“Everyone has an opinion at their job. We can have a voice at the table. I challenge each of you to teach someone else to have a voice. And then step back and see what they can accomplish,” said Thobe.

Thobe explained the process Wendy’s goes through when deciding to introduce a new item on the menu.

“We want to bring job to people everyday,” said Thobe. “We want to meet the consumer’s needs.”

Eating at Wendy’s, she said, can be a family bonding moment.

“We explore the food around us,” said Thobe. “I’ve flown all over the U.S. to try food. We want to discover what it is about an item that people love.

“We are immersing ourselves in food trends. We travel to wherever the food is,” she said. “We have to differentiate between the food being a trend or a fad.”

She showed a chart of how her team decides if a food should added to the menu.

“We are on a roller coaster everyday,” she said. “We have to decide what consumers want.”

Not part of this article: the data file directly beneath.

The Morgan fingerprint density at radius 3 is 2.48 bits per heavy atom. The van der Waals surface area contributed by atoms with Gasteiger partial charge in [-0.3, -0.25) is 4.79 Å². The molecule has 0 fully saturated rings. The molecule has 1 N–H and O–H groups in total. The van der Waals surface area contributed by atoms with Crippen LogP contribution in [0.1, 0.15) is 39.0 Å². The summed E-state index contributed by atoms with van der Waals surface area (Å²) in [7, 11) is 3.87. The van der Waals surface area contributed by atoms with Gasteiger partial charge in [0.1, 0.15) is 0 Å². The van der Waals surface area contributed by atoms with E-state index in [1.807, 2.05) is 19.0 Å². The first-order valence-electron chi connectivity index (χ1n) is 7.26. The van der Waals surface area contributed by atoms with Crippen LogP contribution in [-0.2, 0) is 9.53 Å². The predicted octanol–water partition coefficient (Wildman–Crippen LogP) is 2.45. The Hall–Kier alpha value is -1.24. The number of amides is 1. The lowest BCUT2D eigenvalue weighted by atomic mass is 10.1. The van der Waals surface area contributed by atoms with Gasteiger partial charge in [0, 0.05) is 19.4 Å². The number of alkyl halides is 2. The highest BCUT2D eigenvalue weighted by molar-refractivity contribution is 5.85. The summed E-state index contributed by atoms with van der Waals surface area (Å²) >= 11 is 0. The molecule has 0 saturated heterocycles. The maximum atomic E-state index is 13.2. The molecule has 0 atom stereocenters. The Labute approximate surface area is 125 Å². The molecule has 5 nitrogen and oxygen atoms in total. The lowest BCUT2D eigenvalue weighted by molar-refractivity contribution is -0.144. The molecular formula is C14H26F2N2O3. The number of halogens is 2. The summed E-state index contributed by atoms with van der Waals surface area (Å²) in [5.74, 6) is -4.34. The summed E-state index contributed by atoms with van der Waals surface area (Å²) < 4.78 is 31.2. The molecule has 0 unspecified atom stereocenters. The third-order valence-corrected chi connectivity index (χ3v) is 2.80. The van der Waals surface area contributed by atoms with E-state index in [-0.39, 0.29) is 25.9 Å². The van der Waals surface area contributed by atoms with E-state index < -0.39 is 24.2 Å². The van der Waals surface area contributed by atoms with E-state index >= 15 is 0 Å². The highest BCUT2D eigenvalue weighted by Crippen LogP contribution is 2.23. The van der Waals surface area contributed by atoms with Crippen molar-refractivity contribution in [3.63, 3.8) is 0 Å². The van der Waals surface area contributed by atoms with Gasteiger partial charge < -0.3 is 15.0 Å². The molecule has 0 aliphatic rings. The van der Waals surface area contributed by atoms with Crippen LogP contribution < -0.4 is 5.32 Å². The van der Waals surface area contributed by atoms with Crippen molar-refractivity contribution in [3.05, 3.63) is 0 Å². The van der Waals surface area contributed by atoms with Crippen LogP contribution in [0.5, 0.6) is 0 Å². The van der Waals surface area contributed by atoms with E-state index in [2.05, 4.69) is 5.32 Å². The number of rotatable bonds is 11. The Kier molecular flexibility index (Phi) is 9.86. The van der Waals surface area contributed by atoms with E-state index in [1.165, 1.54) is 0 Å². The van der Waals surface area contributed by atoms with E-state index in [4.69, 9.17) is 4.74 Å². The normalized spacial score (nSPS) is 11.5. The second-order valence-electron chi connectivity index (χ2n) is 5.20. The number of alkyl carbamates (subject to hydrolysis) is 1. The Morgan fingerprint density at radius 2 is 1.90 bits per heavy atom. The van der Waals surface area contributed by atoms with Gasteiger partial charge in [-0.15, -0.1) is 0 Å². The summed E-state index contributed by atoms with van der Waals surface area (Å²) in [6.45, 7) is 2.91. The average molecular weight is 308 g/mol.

They meet with consumers to discover what their needs are, she said. The company has something new to develop everyday.

“We may have 100 to 200 ideas in the screening process,” said Thobe. “Twenty-five percent make it to the next step.

Only 50 percent of those products make it to the test market, she said. And only 10 percent are actually launched in the restaurants.

“We absolutely love food,” she said.

Thobe encouraged each woman in attendance to work hard, have fun and make a difference in their lives and the lives of others.

“I truly have fun a work,” she said. “I work with an amazing team and we play in the kitchen all the time.”

Thobe said she also makes sure her children know where the food they eat comes from.

“When my son was at daycare, they hatched some baby chicks. He asked when they would be old enough for him to eat a leg,” shared Thobe. “A mother got upset with his comments. The teacher called and said ‘you buy chicken from the store.’”

Thobe left her audience with a closing thought.

“Be proud of who you are,” she said.”Help someone else to become a woman of the future. Everyone in this room has the power to do that.”